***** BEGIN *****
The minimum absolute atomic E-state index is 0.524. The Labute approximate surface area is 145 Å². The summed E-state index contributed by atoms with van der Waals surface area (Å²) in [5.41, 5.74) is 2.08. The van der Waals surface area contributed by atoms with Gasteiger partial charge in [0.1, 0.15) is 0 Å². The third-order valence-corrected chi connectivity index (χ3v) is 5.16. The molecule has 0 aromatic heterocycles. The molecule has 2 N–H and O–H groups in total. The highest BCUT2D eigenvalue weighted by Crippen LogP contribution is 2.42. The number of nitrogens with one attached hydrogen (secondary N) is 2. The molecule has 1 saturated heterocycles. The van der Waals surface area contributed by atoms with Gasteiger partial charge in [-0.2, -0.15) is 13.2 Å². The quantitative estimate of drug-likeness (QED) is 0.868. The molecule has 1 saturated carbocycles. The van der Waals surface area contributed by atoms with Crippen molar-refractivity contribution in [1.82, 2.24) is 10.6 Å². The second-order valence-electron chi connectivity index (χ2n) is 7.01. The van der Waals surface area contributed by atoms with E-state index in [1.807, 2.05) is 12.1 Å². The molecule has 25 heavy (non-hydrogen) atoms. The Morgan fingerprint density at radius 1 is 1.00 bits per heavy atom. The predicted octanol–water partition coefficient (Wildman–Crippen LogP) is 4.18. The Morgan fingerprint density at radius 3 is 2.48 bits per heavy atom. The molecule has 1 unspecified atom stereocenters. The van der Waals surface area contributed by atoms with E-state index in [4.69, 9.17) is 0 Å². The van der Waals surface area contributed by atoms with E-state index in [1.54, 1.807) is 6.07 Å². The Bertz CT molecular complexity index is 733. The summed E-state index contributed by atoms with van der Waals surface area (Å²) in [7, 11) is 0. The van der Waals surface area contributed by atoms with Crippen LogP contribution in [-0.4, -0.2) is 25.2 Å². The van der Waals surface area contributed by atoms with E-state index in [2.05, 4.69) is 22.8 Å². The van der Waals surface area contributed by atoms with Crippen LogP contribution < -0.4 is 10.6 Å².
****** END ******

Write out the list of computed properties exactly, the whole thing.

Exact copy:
The minimum absolute atomic E-state index is 0.524. The Labute approximate surface area is 145 Å². The summed E-state index contributed by atoms with van der Waals surface area (Å²) in [5.41, 5.74) is 2.08. The van der Waals surface area contributed by atoms with Gasteiger partial charge in [0.1, 0.15) is 0 Å². The third-order valence-corrected chi connectivity index (χ3v) is 5.16. The molecule has 0 aromatic heterocycles. The molecule has 2 N–H and O–H groups in total. The highest BCUT2D eigenvalue weighted by Crippen LogP contribution is 2.42. The number of nitrogens with one attached hydrogen (secondary N) is 2. The molecule has 1 saturated heterocycles. The van der Waals surface area contributed by atoms with Gasteiger partial charge in [-0.2, -0.15) is 13.2 Å². The quantitative estimate of drug-likeness (QED) is 0.868. The molecule has 1 saturated carbocycles. The van der Waals surface area contributed by atoms with Crippen molar-refractivity contribution in [1.82, 2.24) is 10.6 Å². The second-order valence-electron chi connectivity index (χ2n) is 7.01. The van der Waals surface area contributed by atoms with E-state index in [1.807, 2.05) is 12.1 Å². The molecule has 25 heavy (non-hydrogen) atoms. The Morgan fingerprint density at radius 1 is 1.00 bits per heavy atom. The predicted octanol–water partition coefficient (Wildman–Crippen LogP) is 4.18. The Morgan fingerprint density at radius 3 is 2.48 bits per heavy atom. The molecule has 1 unspecified atom stereocenters. The van der Waals surface area contributed by atoms with E-state index in [4.69, 9.17) is 0 Å². The van der Waals surface area contributed by atoms with E-state index in [1.54, 1.807) is 6.07 Å². The Bertz CT molecular complexity index is 733. The summed E-state index contributed by atoms with van der Waals surface area (Å²) in [7, 11) is 0. The van der Waals surface area contributed by atoms with Crippen LogP contribution in [-0.4, -0.2) is 25.2 Å². The van der Waals surface area contributed by atoms with E-state index in [2.05, 4.69) is 22.8 Å². The van der Waals surface area contributed by atoms with Crippen LogP contribution < -0.4 is 10.6 Å².